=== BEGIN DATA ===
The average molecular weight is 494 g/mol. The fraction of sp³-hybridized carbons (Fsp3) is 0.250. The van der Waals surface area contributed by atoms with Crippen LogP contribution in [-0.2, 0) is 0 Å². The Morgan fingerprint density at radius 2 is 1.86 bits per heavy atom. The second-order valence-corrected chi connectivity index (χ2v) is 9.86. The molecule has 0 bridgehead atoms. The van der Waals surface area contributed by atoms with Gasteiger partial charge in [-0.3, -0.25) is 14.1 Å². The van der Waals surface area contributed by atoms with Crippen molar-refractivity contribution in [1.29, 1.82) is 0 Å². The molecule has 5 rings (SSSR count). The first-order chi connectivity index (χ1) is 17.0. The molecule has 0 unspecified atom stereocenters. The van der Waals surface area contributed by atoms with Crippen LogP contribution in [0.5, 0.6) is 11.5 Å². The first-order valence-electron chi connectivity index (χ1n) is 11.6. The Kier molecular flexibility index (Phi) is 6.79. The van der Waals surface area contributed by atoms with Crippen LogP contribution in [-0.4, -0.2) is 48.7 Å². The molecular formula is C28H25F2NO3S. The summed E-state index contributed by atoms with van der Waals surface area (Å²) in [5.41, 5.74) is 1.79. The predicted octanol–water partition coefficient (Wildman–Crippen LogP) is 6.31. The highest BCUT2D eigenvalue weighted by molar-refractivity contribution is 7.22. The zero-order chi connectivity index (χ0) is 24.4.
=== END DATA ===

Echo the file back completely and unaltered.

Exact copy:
The average molecular weight is 494 g/mol. The fraction of sp³-hybridized carbons (Fsp3) is 0.250. The van der Waals surface area contributed by atoms with Crippen LogP contribution in [-0.2, 0) is 0 Å². The Morgan fingerprint density at radius 2 is 1.86 bits per heavy atom. The second-order valence-corrected chi connectivity index (χ2v) is 9.86. The molecule has 0 bridgehead atoms. The van der Waals surface area contributed by atoms with Gasteiger partial charge in [-0.3, -0.25) is 14.1 Å². The van der Waals surface area contributed by atoms with Crippen molar-refractivity contribution in [1.29, 1.82) is 0 Å². The molecule has 5 rings (SSSR count). The first-order chi connectivity index (χ1) is 17.0. The molecule has 0 unspecified atom stereocenters. The van der Waals surface area contributed by atoms with Crippen LogP contribution in [0.5, 0.6) is 11.5 Å². The first-order valence-electron chi connectivity index (χ1n) is 11.6. The Kier molecular flexibility index (Phi) is 6.79. The van der Waals surface area contributed by atoms with Crippen LogP contribution in [-0.4, -0.2) is 48.7 Å². The molecular formula is C28H25F2NO3S. The summed E-state index contributed by atoms with van der Waals surface area (Å²) in [5.41, 5.74) is 1.79. The predicted octanol–water partition coefficient (Wildman–Crippen LogP) is 6.31. The highest BCUT2D eigenvalue weighted by molar-refractivity contribution is 7.22. The zero-order chi connectivity index (χ0) is 24.4.